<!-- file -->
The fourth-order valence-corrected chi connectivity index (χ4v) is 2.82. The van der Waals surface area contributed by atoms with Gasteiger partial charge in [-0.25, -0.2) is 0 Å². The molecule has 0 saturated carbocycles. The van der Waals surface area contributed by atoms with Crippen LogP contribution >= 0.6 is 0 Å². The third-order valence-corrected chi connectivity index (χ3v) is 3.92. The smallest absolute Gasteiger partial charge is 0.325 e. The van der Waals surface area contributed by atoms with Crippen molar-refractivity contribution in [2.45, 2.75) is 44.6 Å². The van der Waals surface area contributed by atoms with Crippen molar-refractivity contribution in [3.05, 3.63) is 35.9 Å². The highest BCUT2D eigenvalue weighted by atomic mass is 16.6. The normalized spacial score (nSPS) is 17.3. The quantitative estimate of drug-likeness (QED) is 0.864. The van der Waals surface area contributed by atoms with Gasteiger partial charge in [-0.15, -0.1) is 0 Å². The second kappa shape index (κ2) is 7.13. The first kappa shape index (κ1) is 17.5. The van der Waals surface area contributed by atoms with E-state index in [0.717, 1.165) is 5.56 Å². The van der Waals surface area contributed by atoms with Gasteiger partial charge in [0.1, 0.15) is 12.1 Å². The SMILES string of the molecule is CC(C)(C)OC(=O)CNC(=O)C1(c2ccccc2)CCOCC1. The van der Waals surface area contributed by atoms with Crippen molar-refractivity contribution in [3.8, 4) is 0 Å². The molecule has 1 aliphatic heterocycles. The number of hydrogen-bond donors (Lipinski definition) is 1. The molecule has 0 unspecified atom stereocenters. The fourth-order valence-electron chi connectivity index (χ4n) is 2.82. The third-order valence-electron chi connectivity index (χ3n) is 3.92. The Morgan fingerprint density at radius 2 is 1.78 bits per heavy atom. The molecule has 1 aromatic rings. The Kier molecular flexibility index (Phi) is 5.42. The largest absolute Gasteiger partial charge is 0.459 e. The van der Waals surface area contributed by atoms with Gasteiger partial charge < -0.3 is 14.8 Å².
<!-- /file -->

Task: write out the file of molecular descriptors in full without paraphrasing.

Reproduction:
The fourth-order valence-corrected chi connectivity index (χ4v) is 2.82. The van der Waals surface area contributed by atoms with Gasteiger partial charge in [-0.25, -0.2) is 0 Å². The molecule has 0 saturated carbocycles. The van der Waals surface area contributed by atoms with Crippen LogP contribution >= 0.6 is 0 Å². The third-order valence-corrected chi connectivity index (χ3v) is 3.92. The smallest absolute Gasteiger partial charge is 0.325 e. The van der Waals surface area contributed by atoms with Crippen molar-refractivity contribution in [2.45, 2.75) is 44.6 Å². The van der Waals surface area contributed by atoms with Crippen molar-refractivity contribution in [3.05, 3.63) is 35.9 Å². The highest BCUT2D eigenvalue weighted by atomic mass is 16.6. The normalized spacial score (nSPS) is 17.3. The quantitative estimate of drug-likeness (QED) is 0.864. The van der Waals surface area contributed by atoms with Gasteiger partial charge in [-0.15, -0.1) is 0 Å². The second kappa shape index (κ2) is 7.13. The first kappa shape index (κ1) is 17.5. The van der Waals surface area contributed by atoms with E-state index in [0.717, 1.165) is 5.56 Å². The van der Waals surface area contributed by atoms with Gasteiger partial charge in [0.1, 0.15) is 12.1 Å². The SMILES string of the molecule is CC(C)(C)OC(=O)CNC(=O)C1(c2ccccc2)CCOCC1. The van der Waals surface area contributed by atoms with Crippen molar-refractivity contribution in [3.8, 4) is 0 Å². The molecule has 1 aliphatic heterocycles. The number of hydrogen-bond donors (Lipinski definition) is 1. The molecule has 0 unspecified atom stereocenters. The fourth-order valence-electron chi connectivity index (χ4n) is 2.82. The third-order valence-electron chi connectivity index (χ3n) is 3.92. The Morgan fingerprint density at radius 2 is 1.78 bits per heavy atom. The molecule has 1 aromatic rings. The Kier molecular flexibility index (Phi) is 5.42. The largest absolute Gasteiger partial charge is 0.459 e. The van der Waals surface area contributed by atoms with Gasteiger partial charge < -0.3 is 14.8 Å².